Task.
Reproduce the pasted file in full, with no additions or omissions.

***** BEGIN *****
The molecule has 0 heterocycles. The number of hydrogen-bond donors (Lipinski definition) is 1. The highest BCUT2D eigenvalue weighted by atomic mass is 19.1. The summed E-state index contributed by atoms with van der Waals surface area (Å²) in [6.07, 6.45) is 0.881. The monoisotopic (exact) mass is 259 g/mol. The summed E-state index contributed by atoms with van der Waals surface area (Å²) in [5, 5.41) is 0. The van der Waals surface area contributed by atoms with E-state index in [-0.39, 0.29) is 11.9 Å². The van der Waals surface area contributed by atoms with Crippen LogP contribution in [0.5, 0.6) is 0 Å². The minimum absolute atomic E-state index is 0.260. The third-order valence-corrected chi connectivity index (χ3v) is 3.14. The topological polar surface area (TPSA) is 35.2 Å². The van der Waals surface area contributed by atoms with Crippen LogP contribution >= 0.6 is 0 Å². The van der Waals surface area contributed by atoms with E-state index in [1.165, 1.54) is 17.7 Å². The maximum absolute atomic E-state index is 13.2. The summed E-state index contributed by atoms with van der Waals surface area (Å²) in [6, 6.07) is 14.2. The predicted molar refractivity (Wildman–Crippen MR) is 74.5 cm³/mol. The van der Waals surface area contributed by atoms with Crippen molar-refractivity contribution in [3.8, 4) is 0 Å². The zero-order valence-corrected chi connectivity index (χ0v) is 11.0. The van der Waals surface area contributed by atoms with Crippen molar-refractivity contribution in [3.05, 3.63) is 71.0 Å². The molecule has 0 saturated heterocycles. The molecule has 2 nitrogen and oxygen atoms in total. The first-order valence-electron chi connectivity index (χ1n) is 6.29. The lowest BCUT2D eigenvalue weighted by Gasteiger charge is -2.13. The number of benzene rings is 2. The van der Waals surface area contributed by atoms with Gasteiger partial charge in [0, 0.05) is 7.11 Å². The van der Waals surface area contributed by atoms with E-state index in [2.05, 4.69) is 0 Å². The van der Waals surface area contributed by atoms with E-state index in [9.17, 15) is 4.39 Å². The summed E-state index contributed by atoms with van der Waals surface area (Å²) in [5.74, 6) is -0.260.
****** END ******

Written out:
The molecule has 0 heterocycles. The number of hydrogen-bond donors (Lipinski definition) is 1. The highest BCUT2D eigenvalue weighted by atomic mass is 19.1. The summed E-state index contributed by atoms with van der Waals surface area (Å²) in [6.07, 6.45) is 0.881. The monoisotopic (exact) mass is 259 g/mol. The summed E-state index contributed by atoms with van der Waals surface area (Å²) in [5, 5.41) is 0. The van der Waals surface area contributed by atoms with E-state index in [-0.39, 0.29) is 11.9 Å². The van der Waals surface area contributed by atoms with Crippen LogP contribution in [0.5, 0.6) is 0 Å². The minimum absolute atomic E-state index is 0.260. The third-order valence-corrected chi connectivity index (χ3v) is 3.14. The topological polar surface area (TPSA) is 35.2 Å². The van der Waals surface area contributed by atoms with Crippen LogP contribution >= 0.6 is 0 Å². The van der Waals surface area contributed by atoms with E-state index in [1.165, 1.54) is 17.7 Å². The maximum absolute atomic E-state index is 13.2. The summed E-state index contributed by atoms with van der Waals surface area (Å²) in [6, 6.07) is 14.2. The predicted molar refractivity (Wildman–Crippen MR) is 74.5 cm³/mol. The van der Waals surface area contributed by atoms with Crippen molar-refractivity contribution in [3.8, 4) is 0 Å². The zero-order valence-corrected chi connectivity index (χ0v) is 11.0. The van der Waals surface area contributed by atoms with Crippen molar-refractivity contribution in [3.05, 3.63) is 71.0 Å². The molecule has 0 saturated heterocycles. The molecule has 2 nitrogen and oxygen atoms in total. The first-order valence-electron chi connectivity index (χ1n) is 6.29. The lowest BCUT2D eigenvalue weighted by Gasteiger charge is -2.13. The number of benzene rings is 2. The van der Waals surface area contributed by atoms with Gasteiger partial charge in [0, 0.05) is 7.11 Å². The van der Waals surface area contributed by atoms with E-state index in [2.05, 4.69) is 0 Å². The van der Waals surface area contributed by atoms with E-state index in [9.17, 15) is 4.39 Å². The summed E-state index contributed by atoms with van der Waals surface area (Å²) in [5.74, 6) is -0.260.